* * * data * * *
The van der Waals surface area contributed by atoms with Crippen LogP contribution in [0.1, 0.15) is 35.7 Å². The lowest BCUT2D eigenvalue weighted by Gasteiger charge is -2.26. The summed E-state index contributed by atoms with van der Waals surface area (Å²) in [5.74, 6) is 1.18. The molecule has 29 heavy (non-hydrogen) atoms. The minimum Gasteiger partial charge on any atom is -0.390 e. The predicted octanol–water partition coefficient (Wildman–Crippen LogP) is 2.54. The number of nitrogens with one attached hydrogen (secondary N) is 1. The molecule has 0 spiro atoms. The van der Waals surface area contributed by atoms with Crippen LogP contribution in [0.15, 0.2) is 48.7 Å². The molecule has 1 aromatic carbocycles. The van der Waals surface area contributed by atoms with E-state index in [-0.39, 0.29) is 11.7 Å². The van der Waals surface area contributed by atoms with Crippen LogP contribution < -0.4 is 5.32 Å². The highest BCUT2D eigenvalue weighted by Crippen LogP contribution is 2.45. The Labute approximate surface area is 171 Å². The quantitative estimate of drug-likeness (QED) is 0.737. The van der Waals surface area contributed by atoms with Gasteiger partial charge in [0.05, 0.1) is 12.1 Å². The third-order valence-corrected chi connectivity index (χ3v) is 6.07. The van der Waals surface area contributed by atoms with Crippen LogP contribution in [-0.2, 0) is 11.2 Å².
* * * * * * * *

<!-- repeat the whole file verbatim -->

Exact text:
The van der Waals surface area contributed by atoms with Crippen LogP contribution in [0.1, 0.15) is 35.7 Å². The lowest BCUT2D eigenvalue weighted by Gasteiger charge is -2.26. The summed E-state index contributed by atoms with van der Waals surface area (Å²) in [5.74, 6) is 1.18. The molecule has 29 heavy (non-hydrogen) atoms. The minimum Gasteiger partial charge on any atom is -0.390 e. The predicted octanol–water partition coefficient (Wildman–Crippen LogP) is 2.54. The number of nitrogens with one attached hydrogen (secondary N) is 1. The molecule has 0 spiro atoms. The van der Waals surface area contributed by atoms with Crippen LogP contribution in [0.15, 0.2) is 48.7 Å². The molecule has 1 aromatic carbocycles. The van der Waals surface area contributed by atoms with E-state index in [-0.39, 0.29) is 11.7 Å². The van der Waals surface area contributed by atoms with Crippen LogP contribution < -0.4 is 5.32 Å². The highest BCUT2D eigenvalue weighted by Crippen LogP contribution is 2.45. The Labute approximate surface area is 171 Å². The quantitative estimate of drug-likeness (QED) is 0.737. The van der Waals surface area contributed by atoms with Gasteiger partial charge in [0.05, 0.1) is 12.1 Å². The third-order valence-corrected chi connectivity index (χ3v) is 6.07. The van der Waals surface area contributed by atoms with Crippen LogP contribution in [-0.2, 0) is 11.2 Å².